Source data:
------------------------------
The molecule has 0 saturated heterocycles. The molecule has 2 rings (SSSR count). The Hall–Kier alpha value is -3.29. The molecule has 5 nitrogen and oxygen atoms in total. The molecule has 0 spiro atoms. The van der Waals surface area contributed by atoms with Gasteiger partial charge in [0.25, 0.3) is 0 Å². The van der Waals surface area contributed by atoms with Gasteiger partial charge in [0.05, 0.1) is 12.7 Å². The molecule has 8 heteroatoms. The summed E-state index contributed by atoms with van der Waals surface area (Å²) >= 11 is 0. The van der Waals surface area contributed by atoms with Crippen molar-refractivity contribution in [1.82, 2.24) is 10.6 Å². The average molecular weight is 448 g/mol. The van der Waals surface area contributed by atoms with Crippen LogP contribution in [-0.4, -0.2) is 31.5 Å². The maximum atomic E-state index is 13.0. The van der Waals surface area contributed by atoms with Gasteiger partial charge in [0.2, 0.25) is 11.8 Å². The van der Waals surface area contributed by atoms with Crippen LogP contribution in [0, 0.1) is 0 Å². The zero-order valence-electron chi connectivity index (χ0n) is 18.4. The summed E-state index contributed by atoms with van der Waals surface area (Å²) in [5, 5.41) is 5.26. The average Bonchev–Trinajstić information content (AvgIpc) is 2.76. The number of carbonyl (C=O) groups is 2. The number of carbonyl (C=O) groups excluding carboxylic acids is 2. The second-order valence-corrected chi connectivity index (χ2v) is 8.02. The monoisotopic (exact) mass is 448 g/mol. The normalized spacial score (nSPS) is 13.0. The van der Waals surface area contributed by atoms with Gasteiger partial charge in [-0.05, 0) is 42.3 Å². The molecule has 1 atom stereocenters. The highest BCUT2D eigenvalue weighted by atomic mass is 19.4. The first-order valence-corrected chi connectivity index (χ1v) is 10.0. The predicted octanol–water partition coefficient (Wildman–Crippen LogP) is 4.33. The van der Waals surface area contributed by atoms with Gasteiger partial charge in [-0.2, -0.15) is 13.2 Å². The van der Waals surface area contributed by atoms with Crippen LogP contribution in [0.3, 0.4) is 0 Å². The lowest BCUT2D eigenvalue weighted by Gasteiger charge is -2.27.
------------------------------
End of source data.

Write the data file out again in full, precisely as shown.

The molecule has 0 saturated heterocycles. The molecule has 2 rings (SSSR count). The Hall–Kier alpha value is -3.29. The molecule has 5 nitrogen and oxygen atoms in total. The molecule has 0 spiro atoms. The van der Waals surface area contributed by atoms with Gasteiger partial charge in [0.25, 0.3) is 0 Å². The van der Waals surface area contributed by atoms with Gasteiger partial charge in [0.05, 0.1) is 12.7 Å². The molecule has 8 heteroatoms. The summed E-state index contributed by atoms with van der Waals surface area (Å²) >= 11 is 0. The van der Waals surface area contributed by atoms with Crippen molar-refractivity contribution in [1.82, 2.24) is 10.6 Å². The average molecular weight is 448 g/mol. The van der Waals surface area contributed by atoms with Crippen LogP contribution in [-0.4, -0.2) is 31.5 Å². The maximum atomic E-state index is 13.0. The van der Waals surface area contributed by atoms with Gasteiger partial charge in [0.2, 0.25) is 11.8 Å². The van der Waals surface area contributed by atoms with Crippen LogP contribution in [0, 0.1) is 0 Å². The zero-order valence-electron chi connectivity index (χ0n) is 18.4. The summed E-state index contributed by atoms with van der Waals surface area (Å²) in [5, 5.41) is 5.26. The average Bonchev–Trinajstić information content (AvgIpc) is 2.76. The number of carbonyl (C=O) groups is 2. The number of carbonyl (C=O) groups excluding carboxylic acids is 2. The second-order valence-corrected chi connectivity index (χ2v) is 8.02. The monoisotopic (exact) mass is 448 g/mol. The normalized spacial score (nSPS) is 13.0. The van der Waals surface area contributed by atoms with Gasteiger partial charge in [-0.05, 0) is 42.3 Å². The molecule has 1 atom stereocenters. The highest BCUT2D eigenvalue weighted by atomic mass is 19.4. The first-order valence-corrected chi connectivity index (χ1v) is 10.0. The predicted octanol–water partition coefficient (Wildman–Crippen LogP) is 4.33. The van der Waals surface area contributed by atoms with Gasteiger partial charge in [-0.2, -0.15) is 13.2 Å². The van der Waals surface area contributed by atoms with Crippen LogP contribution in [0.3, 0.4) is 0 Å². The lowest BCUT2D eigenvalue weighted by Gasteiger charge is -2.27.